OLYMPICS’21 Women’s Road Race: Surprise Gold for Kiesenhofer!
Big win for Anna Kiesenhofer and Austria
Olympic Race Report: Anna Kiesenhofer of Austria took the Olympic gold medal after being away for the whole day. The Dutch team let the early break take too much time and Kiesenhofer soloed from the break to hold off the peloton. Annemiek van Vleuten (Netherlands) took silver and Elisa Longo Borghini (Italy) the bronze.
The big win for Anna Kiesenhofer
Who would have predicted that Anna Kiesenhofer would win the Tokyo Olympic women’s road race? Not many. The Austrian surprised everyone, but mostly the Dutch team, to take gold. She was the best of an early escape of five women to take a big lead. The chase didn’t get going soon enough, and the Austrian was able to stay ahead and win solo.
Course Overview: The 136km course starts in the outskirts of Tokyo but quickly heads into the countryside to finish on the Fuji Speedway circuit in the shadow of Mt. Fuji after taking on two fairly difficult climbs through the foothills.
Another hot and humid day in Japan
The women’s road race covered 137 kilometres with 2,692 metres of climbing. As with the men, the start was at Musashinonomori Park and the finish was in the Fuji International Speedway. The women had to face two very tough climbs, the Doushi Road was the toughest, only 5.9 kilometres long, but the road started to climb much earlier. It then keeps going up and down until the finish. Unlike the men, there was no Mikuni Pass.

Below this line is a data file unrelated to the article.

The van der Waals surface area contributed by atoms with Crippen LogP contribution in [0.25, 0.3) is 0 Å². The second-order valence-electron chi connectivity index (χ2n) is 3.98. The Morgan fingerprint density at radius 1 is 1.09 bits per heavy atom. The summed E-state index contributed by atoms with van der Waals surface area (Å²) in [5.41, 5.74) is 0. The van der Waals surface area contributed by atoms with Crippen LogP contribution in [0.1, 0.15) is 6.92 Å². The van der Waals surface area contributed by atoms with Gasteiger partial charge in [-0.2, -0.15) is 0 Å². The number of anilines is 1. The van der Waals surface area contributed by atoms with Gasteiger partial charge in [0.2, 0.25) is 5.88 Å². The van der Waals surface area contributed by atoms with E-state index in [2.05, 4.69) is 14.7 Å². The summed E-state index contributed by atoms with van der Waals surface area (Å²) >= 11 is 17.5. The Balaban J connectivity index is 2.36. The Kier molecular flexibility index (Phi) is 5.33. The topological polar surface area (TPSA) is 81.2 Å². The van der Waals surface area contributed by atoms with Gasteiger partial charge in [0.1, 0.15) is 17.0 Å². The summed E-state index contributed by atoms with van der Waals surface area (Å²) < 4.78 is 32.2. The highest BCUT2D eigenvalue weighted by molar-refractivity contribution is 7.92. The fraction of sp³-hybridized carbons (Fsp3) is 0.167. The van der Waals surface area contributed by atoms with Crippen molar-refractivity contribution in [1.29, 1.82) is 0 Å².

The Dutch team were expected to dominate
Out past the lake
The biggest favourites? These were mainly the women in orange with title defender Anna van der Breggen, Annemiek van Vleuten, Marianne Vos and the next big thing Demi Vollering. The Netherlands had four contenders for gold, and that was also the disadvantage. There were no domestiques, which meant that a surprise was possible. Names such as Lizzie Deignan, Lotte Kopecky, Elisa Longo Borgini, Maví García, Katarzyna Niewiadoma and Marta Cavalli were possible winners. But Anna Kiesenhofer?
The early break
The leading group was formed early. Anna Plichta, Carla Oberholzer, Anna Kiesenhofer, Vera Looser and Omer Shapira made the first selection. A few riders tried to cross, but it remained with five attackers. They managed to take a gap of 10 minutes. On the long climb of Doushi Road the leading group thinned out; at first it was too fast for many who were tailed off.
Only in Japan
The peloton would split on the climbs